Will Salesforce AI be golden? (Source Freeimages.com/shel4
Will Salesforce AI be golden?

By 2021, the AI impact on CRM could increase global business revenues by US$1.1T claims a new Salesforce-commissioned study. The study estimates the global market for AI in CRM will jump, from US$7.9B in 2016 to US$46.3B by 2021.

AI-powered CRM activities will, allegedly, drive new efficiencies in how companies sell, service, and market. Ultimately it expects the impact to be worth more than $1.1T in new GDP. This will add 800,000 net-new jobs worldwide by 2021 and surpass those jobs lost to automation.

Keith Block, President and Vice Chairman at Salesforce (C) Salesforce
Keith Block, President and Vice Chairman at Salesforce

AI is impacting all sectors of the economy and every business. For the CRM market—the fastest-growing category in enterprise software—the impact of AI will be profound, ushering in new levels of productivity for employees and empowering companies to drive even better experiences for their customers,” said Keith Block, vice chairman, president and COO, Salesforce. “For companies embracing AI, it’s critical that they create new workforce development programs to ensure employees are prepared for this next wave of innovation.

AI impact on CRM

The AI impact on CRM will affect many aspects of consumer lives. It will redefine how people engage with technology and each other. With the convergence of computing power, big data and machine learning, AI is also poised to transform how people work.

Some researchers predict automation driven by AI could impact 49 per cent of job activities and eliminate around 5% of jobs. In contrast, in this study, IDC suggests AI could also augment and increase the productivity of employees, specifically in CRM-related fields. From predictive sales lead scoring to service chatbots to personalized marketing campaigns, AI could provide:

  • every employee with tools to be more productive
  • smarter, more personalized customer experiences.


In the scenario described, 2018 will be a landmark year for AI adoption. More than 40 percent of companies said they will adopt AI within the next two years. By 2018, IDC forecasts that 75 per cent of enterprise and ISV development will include AI or machine-learning functionality in at least one application.

AI-powered CRM activities will cover a large spectrum of use cases and touch almost all facets of an enterprise, including:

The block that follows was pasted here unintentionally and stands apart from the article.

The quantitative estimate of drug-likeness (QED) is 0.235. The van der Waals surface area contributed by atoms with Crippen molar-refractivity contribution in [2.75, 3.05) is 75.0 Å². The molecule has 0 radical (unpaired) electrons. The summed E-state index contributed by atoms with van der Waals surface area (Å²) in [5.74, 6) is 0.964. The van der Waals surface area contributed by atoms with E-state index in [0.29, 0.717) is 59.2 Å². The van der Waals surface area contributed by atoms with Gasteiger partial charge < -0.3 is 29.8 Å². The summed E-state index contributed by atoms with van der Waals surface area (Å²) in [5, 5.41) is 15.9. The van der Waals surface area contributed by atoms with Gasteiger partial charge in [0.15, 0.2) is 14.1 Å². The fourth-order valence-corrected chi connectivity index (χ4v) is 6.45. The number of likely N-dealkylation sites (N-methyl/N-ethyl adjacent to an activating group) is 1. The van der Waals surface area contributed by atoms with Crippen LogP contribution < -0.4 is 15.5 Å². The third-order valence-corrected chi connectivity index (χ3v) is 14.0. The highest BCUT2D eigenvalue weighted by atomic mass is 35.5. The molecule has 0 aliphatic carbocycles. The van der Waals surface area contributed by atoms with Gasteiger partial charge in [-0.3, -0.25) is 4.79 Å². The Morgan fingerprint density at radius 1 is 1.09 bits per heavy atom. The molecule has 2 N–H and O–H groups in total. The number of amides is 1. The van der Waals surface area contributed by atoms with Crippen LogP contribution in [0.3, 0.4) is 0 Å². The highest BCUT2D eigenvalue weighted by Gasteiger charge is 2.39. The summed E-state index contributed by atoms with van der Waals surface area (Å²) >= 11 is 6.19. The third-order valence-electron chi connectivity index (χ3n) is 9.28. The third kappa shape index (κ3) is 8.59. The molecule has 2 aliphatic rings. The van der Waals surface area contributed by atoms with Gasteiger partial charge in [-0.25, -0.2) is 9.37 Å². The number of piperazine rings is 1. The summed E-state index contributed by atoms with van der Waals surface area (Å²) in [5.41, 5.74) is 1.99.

• accelerating sales cycles
  • improving lead generation and qualification
  • personalizing marketing campaigns
  • lowering costs of support calls.


Beyond hype – enterprises look to AI to work smarter

The types of AI companies plan to use, or are exploring, range from:

  • machine learning (25%)
  • voice/speech recognition (30%)
  • text analysis (27%)
  • advanced numerical analysis (31%).


New jobs associated with the boost in global business revenues could reach more than 800,000 by 2021, surpassing those jobs lost to automation from AI. Underpinning the adoption of AI, 46 percent of AI adopters report that more than 50 percent of their CRM activities use public clouds.

The study predicts the US will lead the way in new business revenue growth (US$596 billion), followed by Japan (US$91 billion), Germany (US$62 billion), the U.K. (US$55 billion) and France (US$50 billion).

What’s it mean?

Salesforce customers will account for $293 billion of this revenue and more than 155,000 of the net-new jobs by 2021. Salesforce is, therefore, a wonderful job creator as others will be in the CRM space (Adobe, Microsoft, Oracle, SAP, etc.).

Somehow, it all sounds to be too good to be true too soon. It would be wonderful if it did become reality.

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Charles Brett
Charles Brett is a business/technology analyst consultant. His specialist areas include enterprise software, blockchain and enterprise mobility tech (including metering). Specific industry sectors of interest and experience include finance (especially systems supporting wholesale finance), telecommunications and energy. Charles has spoken at multiple industry conferences, has written for numerous publications (including the London Times and the Financial Times). He was the General Chair of the bi-annual High Performance Systems Workshop, 2005. In addition he is an author and novelist. His Technology books include: Making the Most of Mobility Vol I (eBook, 2012); Explaining iTunes, iPhones and iPads for Windows Users (eBook, 2011); 5 Axes of Business Application Integration (2004). His published novels, in the Corruption Series, include: The HolyPhone Confessional Crisis, Corruption’s Price: A Spanish Deceit and Virginity Despoiled. The fourth in The Corruption Series - Resurrection - has is now available. Charles has a B.A. and M.A in Modern History from the University of Oxford. He has lived or worked in Italy, Abu Dhabi, South Africa, California and New York, Spain, Israel, Estonia and Cyprus.


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